Ductile shear zones are common features of exhumed middle to lower crust and upper mantle, and are delineated by an increase in amount of apparent finite strain relative to wall rock. Essentially, shear zones accommodate varying amounts of displacement, can often juxtapose distinctive packages or rocks and terranes, facilitate fluid and magma flow, and thus are central to our understanding of plate tectonics and crustal evolution. Shear zones range in size (structural thickness/width), deformation mechanisms, coaxiality, length, and displacement that impart a first order control on the rheological and mechanical characteristics of a given region. My research program in shear zones is focused on the development and tectonic implications for geometric features of shear zones and petrochronology of these important features. Research in the Athabasca Granulite terrane, Adirondack Mountains, and northern Cordillera all have aspects focused on understanding shear zones, and collectively provide natural laboratories to compare shear zone development and evolution at various crustal levels.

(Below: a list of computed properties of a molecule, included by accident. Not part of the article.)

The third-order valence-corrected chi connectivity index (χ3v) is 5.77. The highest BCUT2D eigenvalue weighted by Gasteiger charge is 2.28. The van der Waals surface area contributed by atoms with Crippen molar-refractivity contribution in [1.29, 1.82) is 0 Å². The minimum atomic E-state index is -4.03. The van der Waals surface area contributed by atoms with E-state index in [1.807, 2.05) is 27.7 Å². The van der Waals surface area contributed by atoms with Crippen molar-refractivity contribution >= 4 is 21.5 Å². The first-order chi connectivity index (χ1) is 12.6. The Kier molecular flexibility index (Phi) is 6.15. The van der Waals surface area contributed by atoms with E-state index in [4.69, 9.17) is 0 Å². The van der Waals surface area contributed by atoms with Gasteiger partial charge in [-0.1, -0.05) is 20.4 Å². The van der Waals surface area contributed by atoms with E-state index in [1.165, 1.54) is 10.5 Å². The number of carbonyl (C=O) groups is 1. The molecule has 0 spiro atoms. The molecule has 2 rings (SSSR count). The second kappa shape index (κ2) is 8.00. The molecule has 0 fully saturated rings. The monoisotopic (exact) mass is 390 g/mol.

Para autochthonous North America structurally below accreted Yukon Tanana terrane – development of mid crustal shear zones during accretionary tectonics and gravitational collapse
Athabasca granulite terrane/Snowbird Tectonic Zone – shear zones in lower continental crust
Adirondack Mountains – very hot lower to middle orogenic crust